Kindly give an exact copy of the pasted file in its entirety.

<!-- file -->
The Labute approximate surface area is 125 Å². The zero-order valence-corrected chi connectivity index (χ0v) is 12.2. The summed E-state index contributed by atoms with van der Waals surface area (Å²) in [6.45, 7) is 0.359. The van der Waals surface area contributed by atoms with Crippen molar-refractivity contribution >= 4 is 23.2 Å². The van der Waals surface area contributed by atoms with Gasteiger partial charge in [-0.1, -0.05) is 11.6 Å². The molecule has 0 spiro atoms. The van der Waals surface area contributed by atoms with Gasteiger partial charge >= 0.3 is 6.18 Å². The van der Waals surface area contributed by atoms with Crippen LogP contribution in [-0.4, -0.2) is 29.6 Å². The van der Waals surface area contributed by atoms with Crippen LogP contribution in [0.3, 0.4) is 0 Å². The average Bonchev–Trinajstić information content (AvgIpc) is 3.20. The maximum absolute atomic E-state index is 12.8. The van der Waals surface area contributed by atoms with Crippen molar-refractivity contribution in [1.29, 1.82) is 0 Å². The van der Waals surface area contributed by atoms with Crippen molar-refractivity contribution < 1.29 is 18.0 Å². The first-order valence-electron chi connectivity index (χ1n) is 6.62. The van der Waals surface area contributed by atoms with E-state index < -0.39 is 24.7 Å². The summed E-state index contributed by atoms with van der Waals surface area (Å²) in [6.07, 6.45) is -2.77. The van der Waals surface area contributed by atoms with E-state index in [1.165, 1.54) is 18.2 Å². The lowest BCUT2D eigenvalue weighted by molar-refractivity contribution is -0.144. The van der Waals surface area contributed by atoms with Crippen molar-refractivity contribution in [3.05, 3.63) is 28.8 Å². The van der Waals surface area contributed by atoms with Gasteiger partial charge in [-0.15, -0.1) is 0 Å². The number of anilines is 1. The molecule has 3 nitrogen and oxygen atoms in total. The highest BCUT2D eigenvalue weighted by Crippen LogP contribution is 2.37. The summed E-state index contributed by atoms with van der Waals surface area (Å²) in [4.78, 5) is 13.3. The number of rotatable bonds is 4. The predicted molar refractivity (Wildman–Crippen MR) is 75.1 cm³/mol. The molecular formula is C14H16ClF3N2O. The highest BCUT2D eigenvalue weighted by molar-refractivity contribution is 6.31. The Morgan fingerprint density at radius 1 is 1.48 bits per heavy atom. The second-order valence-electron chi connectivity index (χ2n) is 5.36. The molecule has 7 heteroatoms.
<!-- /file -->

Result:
The Labute approximate surface area is 125 Å². The zero-order valence-corrected chi connectivity index (χ0v) is 12.2. The summed E-state index contributed by atoms with van der Waals surface area (Å²) in [6.45, 7) is 0.359. The van der Waals surface area contributed by atoms with Crippen molar-refractivity contribution >= 4 is 23.2 Å². The van der Waals surface area contributed by atoms with Gasteiger partial charge in [-0.1, -0.05) is 11.6 Å². The molecule has 0 spiro atoms. The van der Waals surface area contributed by atoms with Gasteiger partial charge >= 0.3 is 6.18 Å². The van der Waals surface area contributed by atoms with Crippen LogP contribution in [-0.4, -0.2) is 29.6 Å². The van der Waals surface area contributed by atoms with Crippen LogP contribution in [0.3, 0.4) is 0 Å². The average Bonchev–Trinajstić information content (AvgIpc) is 3.20. The maximum absolute atomic E-state index is 12.8. The van der Waals surface area contributed by atoms with Crippen molar-refractivity contribution in [1.29, 1.82) is 0 Å². The van der Waals surface area contributed by atoms with Crippen molar-refractivity contribution < 1.29 is 18.0 Å². The first-order valence-electron chi connectivity index (χ1n) is 6.62. The van der Waals surface area contributed by atoms with E-state index < -0.39 is 24.7 Å². The summed E-state index contributed by atoms with van der Waals surface area (Å²) in [6.07, 6.45) is -2.77. The van der Waals surface area contributed by atoms with E-state index in [1.165, 1.54) is 18.2 Å². The lowest BCUT2D eigenvalue weighted by molar-refractivity contribution is -0.144. The van der Waals surface area contributed by atoms with Crippen molar-refractivity contribution in [3.05, 3.63) is 28.8 Å². The van der Waals surface area contributed by atoms with Gasteiger partial charge in [-0.15, -0.1) is 0 Å². The number of anilines is 1. The molecule has 3 nitrogen and oxygen atoms in total. The highest BCUT2D eigenvalue weighted by Crippen LogP contribution is 2.37. The summed E-state index contributed by atoms with van der Waals surface area (Å²) in [4.78, 5) is 13.3. The number of rotatable bonds is 4. The predicted molar refractivity (Wildman–Crippen MR) is 75.1 cm³/mol. The molecular formula is C14H16ClF3N2O. The highest BCUT2D eigenvalue weighted by molar-refractivity contribution is 6.31. The Morgan fingerprint density at radius 1 is 1.48 bits per heavy atom. The second-order valence-electron chi connectivity index (χ2n) is 5.36. The molecule has 7 heteroatoms.